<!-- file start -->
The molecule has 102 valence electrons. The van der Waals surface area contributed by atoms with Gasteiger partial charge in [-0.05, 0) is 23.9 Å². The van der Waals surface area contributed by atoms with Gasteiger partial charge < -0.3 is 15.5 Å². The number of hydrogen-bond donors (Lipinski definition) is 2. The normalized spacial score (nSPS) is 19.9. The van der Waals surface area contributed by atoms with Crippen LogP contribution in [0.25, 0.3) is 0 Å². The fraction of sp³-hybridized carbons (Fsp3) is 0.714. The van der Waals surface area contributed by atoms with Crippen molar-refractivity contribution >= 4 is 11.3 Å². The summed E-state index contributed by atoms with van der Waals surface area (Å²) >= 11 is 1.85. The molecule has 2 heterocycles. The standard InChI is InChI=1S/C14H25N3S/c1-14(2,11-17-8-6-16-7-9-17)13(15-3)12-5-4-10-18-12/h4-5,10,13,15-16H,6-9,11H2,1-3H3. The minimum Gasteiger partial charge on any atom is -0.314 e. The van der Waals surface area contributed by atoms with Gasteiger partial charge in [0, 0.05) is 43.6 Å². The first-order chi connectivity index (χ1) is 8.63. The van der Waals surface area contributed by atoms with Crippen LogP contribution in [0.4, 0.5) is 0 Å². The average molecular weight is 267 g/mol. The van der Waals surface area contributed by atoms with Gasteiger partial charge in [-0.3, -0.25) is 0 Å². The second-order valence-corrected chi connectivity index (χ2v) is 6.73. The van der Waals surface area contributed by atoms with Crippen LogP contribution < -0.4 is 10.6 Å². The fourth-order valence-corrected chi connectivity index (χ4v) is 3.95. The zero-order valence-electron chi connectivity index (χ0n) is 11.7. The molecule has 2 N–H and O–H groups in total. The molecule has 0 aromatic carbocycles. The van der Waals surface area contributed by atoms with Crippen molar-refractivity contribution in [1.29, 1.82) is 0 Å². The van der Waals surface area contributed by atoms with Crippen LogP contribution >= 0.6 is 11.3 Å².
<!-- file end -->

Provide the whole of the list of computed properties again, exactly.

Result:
The molecule has 102 valence electrons. The van der Waals surface area contributed by atoms with Gasteiger partial charge in [-0.05, 0) is 23.9 Å². The van der Waals surface area contributed by atoms with Gasteiger partial charge < -0.3 is 15.5 Å². The number of hydrogen-bond donors (Lipinski definition) is 2. The normalized spacial score (nSPS) is 19.9. The van der Waals surface area contributed by atoms with Crippen LogP contribution in [0.25, 0.3) is 0 Å². The fraction of sp³-hybridized carbons (Fsp3) is 0.714. The van der Waals surface area contributed by atoms with Crippen molar-refractivity contribution >= 4 is 11.3 Å². The summed E-state index contributed by atoms with van der Waals surface area (Å²) >= 11 is 1.85. The molecule has 2 heterocycles. The standard InChI is InChI=1S/C14H25N3S/c1-14(2,11-17-8-6-16-7-9-17)13(15-3)12-5-4-10-18-12/h4-5,10,13,15-16H,6-9,11H2,1-3H3. The minimum Gasteiger partial charge on any atom is -0.314 e. The van der Waals surface area contributed by atoms with Gasteiger partial charge in [0, 0.05) is 43.6 Å². The first-order chi connectivity index (χ1) is 8.63. The van der Waals surface area contributed by atoms with Crippen LogP contribution in [0.4, 0.5) is 0 Å². The average molecular weight is 267 g/mol. The van der Waals surface area contributed by atoms with Gasteiger partial charge in [-0.3, -0.25) is 0 Å². The second-order valence-corrected chi connectivity index (χ2v) is 6.73. The van der Waals surface area contributed by atoms with Crippen LogP contribution < -0.4 is 10.6 Å². The fourth-order valence-corrected chi connectivity index (χ4v) is 3.95. The zero-order valence-electron chi connectivity index (χ0n) is 11.7. The molecule has 2 N–H and O–H groups in total. The molecule has 0 aromatic carbocycles. The van der Waals surface area contributed by atoms with Crippen molar-refractivity contribution in [1.29, 1.82) is 0 Å². The van der Waals surface area contributed by atoms with Crippen LogP contribution >= 0.6 is 11.3 Å².